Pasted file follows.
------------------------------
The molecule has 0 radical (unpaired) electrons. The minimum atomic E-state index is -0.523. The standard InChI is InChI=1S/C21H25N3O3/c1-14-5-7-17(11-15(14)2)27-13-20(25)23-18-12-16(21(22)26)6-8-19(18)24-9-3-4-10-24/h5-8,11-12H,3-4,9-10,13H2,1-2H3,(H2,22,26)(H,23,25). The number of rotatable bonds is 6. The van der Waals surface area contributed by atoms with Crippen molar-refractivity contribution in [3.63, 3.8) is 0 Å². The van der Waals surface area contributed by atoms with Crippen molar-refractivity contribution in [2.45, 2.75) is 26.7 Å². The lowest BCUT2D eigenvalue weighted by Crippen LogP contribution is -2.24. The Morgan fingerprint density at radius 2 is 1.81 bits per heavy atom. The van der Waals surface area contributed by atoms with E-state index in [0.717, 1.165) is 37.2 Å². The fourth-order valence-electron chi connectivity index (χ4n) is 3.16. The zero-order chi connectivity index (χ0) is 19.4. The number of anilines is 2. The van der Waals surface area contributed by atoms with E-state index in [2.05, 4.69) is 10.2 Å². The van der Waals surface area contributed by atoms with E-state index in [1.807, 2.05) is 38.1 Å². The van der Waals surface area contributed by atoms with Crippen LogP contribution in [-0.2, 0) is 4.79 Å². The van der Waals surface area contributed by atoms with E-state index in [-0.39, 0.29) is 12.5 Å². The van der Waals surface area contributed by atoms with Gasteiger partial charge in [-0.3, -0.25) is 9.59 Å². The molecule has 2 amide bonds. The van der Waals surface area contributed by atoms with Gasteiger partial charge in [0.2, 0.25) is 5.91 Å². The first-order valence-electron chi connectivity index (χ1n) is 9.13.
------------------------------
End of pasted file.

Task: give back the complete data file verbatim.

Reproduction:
The molecule has 0 radical (unpaired) electrons. The minimum atomic E-state index is -0.523. The standard InChI is InChI=1S/C21H25N3O3/c1-14-5-7-17(11-15(14)2)27-13-20(25)23-18-12-16(21(22)26)6-8-19(18)24-9-3-4-10-24/h5-8,11-12H,3-4,9-10,13H2,1-2H3,(H2,22,26)(H,23,25). The number of rotatable bonds is 6. The van der Waals surface area contributed by atoms with Crippen molar-refractivity contribution in [3.63, 3.8) is 0 Å². The van der Waals surface area contributed by atoms with Crippen molar-refractivity contribution in [2.45, 2.75) is 26.7 Å². The lowest BCUT2D eigenvalue weighted by Crippen LogP contribution is -2.24. The Morgan fingerprint density at radius 2 is 1.81 bits per heavy atom. The van der Waals surface area contributed by atoms with E-state index in [0.717, 1.165) is 37.2 Å². The fourth-order valence-electron chi connectivity index (χ4n) is 3.16. The zero-order chi connectivity index (χ0) is 19.4. The number of anilines is 2. The van der Waals surface area contributed by atoms with E-state index in [2.05, 4.69) is 10.2 Å². The van der Waals surface area contributed by atoms with E-state index in [1.807, 2.05) is 38.1 Å². The van der Waals surface area contributed by atoms with Crippen LogP contribution in [-0.2, 0) is 4.79 Å². The van der Waals surface area contributed by atoms with E-state index in [-0.39, 0.29) is 12.5 Å². The van der Waals surface area contributed by atoms with Gasteiger partial charge in [-0.3, -0.25) is 9.59 Å². The molecule has 2 amide bonds. The van der Waals surface area contributed by atoms with Gasteiger partial charge in [0.2, 0.25) is 5.91 Å². The first-order valence-electron chi connectivity index (χ1n) is 9.13.